My mother died last week, which was sad, I suppose. She was a hard person to love, my mother, though, so in many ways it was a relief.
Anyway, for a week or so after I sort of wandered around in a daze. Shock, I expect, and also that I wasn’t really sure what to do or how to do it. I spent so long on the phone telling everyone she was dead that for awhile it seemed like this was it now, for me, forever. Just sitting here at my desk ringing people up and going, “Do you remember [mother]? Well, she’s dead, I’m afraid. Sorry about that. Did you know her well? Yeah, oh, yeah, yeah, I know. I know. Sorry. Yeah she was, she really was. But still she’s my mother, and, well… I just thought you should know.”
I’m not sure even the vicar bothered to attempt to console me, to express in any way a sense of regret.
Anyway, I thought yesterday that it was over, after the funeral was done and she was safely buried and I’d cleared away all the uneaten buffet stuff from the table I’d set up in the living room and everyone had gone home and there was no need for them to ever think about her again.
But this morning I came down stairs and there she was, sat at the kitchen table, eating some toast and marmite, biting through it toothlessly with her dry papery lips.
“I thought you were dead,” I said.
“I was,” she said. “I spent the last week in heaven,” she said. “Nice place, really, except for all the cats.”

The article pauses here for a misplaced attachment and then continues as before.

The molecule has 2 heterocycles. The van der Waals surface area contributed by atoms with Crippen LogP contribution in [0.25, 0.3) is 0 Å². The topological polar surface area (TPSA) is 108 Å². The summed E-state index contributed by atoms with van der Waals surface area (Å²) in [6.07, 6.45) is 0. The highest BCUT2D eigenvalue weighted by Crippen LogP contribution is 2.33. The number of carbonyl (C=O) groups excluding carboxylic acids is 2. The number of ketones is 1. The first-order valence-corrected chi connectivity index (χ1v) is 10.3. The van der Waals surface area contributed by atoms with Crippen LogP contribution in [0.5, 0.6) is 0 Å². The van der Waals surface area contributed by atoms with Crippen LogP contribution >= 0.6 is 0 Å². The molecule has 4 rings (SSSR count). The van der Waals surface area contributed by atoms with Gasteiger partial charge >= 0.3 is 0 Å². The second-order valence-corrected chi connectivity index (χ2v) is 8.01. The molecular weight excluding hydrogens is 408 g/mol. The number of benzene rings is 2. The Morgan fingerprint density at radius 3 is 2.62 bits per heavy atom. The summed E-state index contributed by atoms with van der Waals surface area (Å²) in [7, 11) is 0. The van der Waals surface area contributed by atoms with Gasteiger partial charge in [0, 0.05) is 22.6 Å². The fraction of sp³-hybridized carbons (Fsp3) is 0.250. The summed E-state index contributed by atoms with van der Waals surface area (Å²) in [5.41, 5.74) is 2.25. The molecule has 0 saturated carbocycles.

“The cats?” I said.
My mother didn’t like cats.
“Yes, the cats. Cats everywhere there was. Every cat that ever lived. Millions of them, sitting around. Sitting on everything,” she said. “Well, every cat that ever died, I suppose.”
“Why are you here, mother? You’re supposed to be dead.”
“Well, you know how I feel about cats.”
Everyone knew how she felt about cats.
“So I left. Told God it was either the cats or me. He chose the cats.” She took another bite of her toast. “He reminded me a bit of your father, really.”
“Are you sure you were in heaven, mother?”
“Well, where else would I have fucking been?”
So, anyway, now I expect I’ll have to spend the rest of the week on the phone again, telling everyone that I told that she was dead that she’s alive again now. I’m really not looking forward to having to explain this to the council. Or the inland revenue, or whatever they’re called now.
Actually, she’s going to be bloody furious when she finds out they’ve cancelled her pension. And how few people turned up at her funeral. How no-one even ate the sandwiches I’d made and that they’d all ended up in the bin.
Maybe I should let her call everyone.
1. Written on June 30th, 2016__________patreon. Subscribers get not just early access to content and also the occasional gift, but also my eternal gratitude. Which I'm not sure is very useful, but is certainly very real. Thank you.